When we stopped off in Bangkok recently we were determined to have a relaxing time away from the overcrowded tourist hot spots such as the Grand Royal Palace as we still had another long flight to Milan ahead of us.
As usual we were travelling with hand luggage only (a bit of a challenge when you plan to be away for five weeks). So when we landed at Bangkok airport we didn’t have to stand around waiting for suitcases to be off loaded, and once through passport control were free to board the airport to city rail line. This is cheaper than a taxi and the best way to avoid the Bangkok traffic jams (which would make even an Aucklander weep).
Our hotel (The Akara) was just 160 metres from a station so it was only a short walk to get there. On the way we passed the first of many shrines around the city containing a larger than life size figure of the Crown Prince whose coronation was imminent. It was so hot and humid that by the time we got to the Akara we were dripping with perspiration, May is one of the hottest months in Bangkok and the temperatures often exceed 40°C in the afternoons.
The hotel staff were very welcoming and we were invited to take part in The Akara’s daily complimentary afternoon tea, open to all guests. Held in their Culinary Library, I was intrigued by bookshelves lined with large numbers of cookbooks by mainly European chefs. The afternoon teas are gorgeous, with a free drink and a large table laden with miniature decorated sponge cakes, club sandwiches, little pork satay skewers and plates of tropical fruits.
For the next few days we got around by foot and the rapid rail system checking out places we had not seen before. Our favourites:
The Siam Center is a vast and trendy shopping mall which includes many international brands as well as local designers. We took our time window shopping, very relieved to be in an air conditioned environment, before heading up to the fourth floor to have a meal in their food ourt (lots of good food to choose from – and inexpensive).
BACC, the Bangkok Arts and Culture Centre, is housed in a large, modern building somewhat reminiscent of the Guggenheim. On the lower floors there are art and craft shops and a café (where we indulged in an iced coffee). On the higher levels are large gallery spaces. Here the annual White Elephant competition entries were on display which gave us an interesting overview of where Thai painters are at right now. It really surprised us that there were so few visitors in this building.
Jim Thompson’s house was the home of the late James H. W. Thompson, also known as the “Thai Silk King”. This American business man and architect lived here after WWII and helped develop Thailand’s silk industry. He vanished mysteriously while on holiday in a Malaysian jungle. As there was no request for a ransom it is surmised that a lion may have devoured him. You can’t just wander around by yourself but must be shown round by a tour guide. Ours was really informative and made the house and contents come alive for us.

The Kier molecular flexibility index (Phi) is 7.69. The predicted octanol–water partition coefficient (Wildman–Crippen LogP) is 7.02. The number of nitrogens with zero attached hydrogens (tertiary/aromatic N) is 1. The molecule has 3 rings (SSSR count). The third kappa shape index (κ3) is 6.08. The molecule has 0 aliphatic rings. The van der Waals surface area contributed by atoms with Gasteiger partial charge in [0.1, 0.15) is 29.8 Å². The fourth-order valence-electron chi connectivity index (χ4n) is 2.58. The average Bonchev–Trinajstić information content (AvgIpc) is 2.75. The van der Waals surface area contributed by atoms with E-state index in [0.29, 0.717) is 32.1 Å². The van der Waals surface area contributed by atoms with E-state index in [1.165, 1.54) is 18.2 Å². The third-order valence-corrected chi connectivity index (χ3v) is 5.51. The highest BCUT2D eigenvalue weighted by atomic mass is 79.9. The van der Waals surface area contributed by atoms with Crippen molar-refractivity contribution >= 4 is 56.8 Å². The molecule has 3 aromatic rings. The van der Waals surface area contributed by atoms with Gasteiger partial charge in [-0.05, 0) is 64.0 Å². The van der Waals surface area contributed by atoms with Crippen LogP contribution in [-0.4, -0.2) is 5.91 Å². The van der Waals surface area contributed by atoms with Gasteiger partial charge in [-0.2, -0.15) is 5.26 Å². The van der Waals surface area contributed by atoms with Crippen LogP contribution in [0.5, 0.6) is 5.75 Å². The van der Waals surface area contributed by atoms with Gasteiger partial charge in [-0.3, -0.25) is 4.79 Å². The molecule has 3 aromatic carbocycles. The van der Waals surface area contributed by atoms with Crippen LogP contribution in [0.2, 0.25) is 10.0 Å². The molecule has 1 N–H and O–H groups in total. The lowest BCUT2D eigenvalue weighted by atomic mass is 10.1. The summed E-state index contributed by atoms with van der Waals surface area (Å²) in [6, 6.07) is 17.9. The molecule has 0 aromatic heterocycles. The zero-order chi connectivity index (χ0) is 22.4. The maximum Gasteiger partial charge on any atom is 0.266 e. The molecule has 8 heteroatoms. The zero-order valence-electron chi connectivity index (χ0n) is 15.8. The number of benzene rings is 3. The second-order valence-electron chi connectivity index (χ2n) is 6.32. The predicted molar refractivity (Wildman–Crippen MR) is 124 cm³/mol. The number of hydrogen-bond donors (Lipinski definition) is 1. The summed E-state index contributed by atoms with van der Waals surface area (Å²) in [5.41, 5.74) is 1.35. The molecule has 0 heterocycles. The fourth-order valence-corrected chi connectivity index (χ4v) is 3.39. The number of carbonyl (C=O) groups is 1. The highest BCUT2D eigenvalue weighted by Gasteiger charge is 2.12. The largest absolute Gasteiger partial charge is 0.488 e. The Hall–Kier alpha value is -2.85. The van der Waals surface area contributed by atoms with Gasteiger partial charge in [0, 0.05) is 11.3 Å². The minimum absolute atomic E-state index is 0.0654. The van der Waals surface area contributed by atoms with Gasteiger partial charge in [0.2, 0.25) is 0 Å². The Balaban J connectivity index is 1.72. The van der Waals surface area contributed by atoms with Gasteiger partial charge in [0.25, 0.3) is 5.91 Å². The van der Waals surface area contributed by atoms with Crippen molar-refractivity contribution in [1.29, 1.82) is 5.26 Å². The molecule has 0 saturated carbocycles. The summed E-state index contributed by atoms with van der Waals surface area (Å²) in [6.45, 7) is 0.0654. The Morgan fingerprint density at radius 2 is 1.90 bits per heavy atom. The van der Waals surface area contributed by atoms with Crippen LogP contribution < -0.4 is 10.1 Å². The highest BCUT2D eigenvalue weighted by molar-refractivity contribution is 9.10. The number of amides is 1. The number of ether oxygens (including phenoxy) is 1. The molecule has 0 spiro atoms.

The house contains his personal art collection of South East Asian art, very old wooden Buddha statues, paintings in different media and white and blue Chinese porcelain. However, I thought the most interesting part was the building itself, made up of six traditional Thai houses which Jim Thompson brought in from various part of Thailand. To make it more suitable for a Westerner he used his architectural skills to link them and made some alterations.
The Suan Pakkad Palace we discovered by chance just up the road from our hotel. It was once the home of Prince and Princess Chumbhot but has now been converted into a museum. This was a great opportunity to see a royal home in a lush tropical garden setting. In this serene and tranquil place we spent a lovely hour or so wandering through the eight traditional Thai houses accompanied by our own guide. The members of the royal family who lived here were avid collectors of traditional musical instruments and their collection is on display as well archaeological artefacts from the prehistoric Ban Chiang era.
At the end of our stay the hotel shouted us a tuk tuk ride to the railway station which saved us from another hot and sweaty walk. We had really enjoyed our time in Bangkok and felt we had made the most of our time there. When we arrived at the airport it was the usual long wait before our departure for Milan.
Reviews by Lyn Potter
Parent and grandparent, Avid traveler, writer & passionate home cook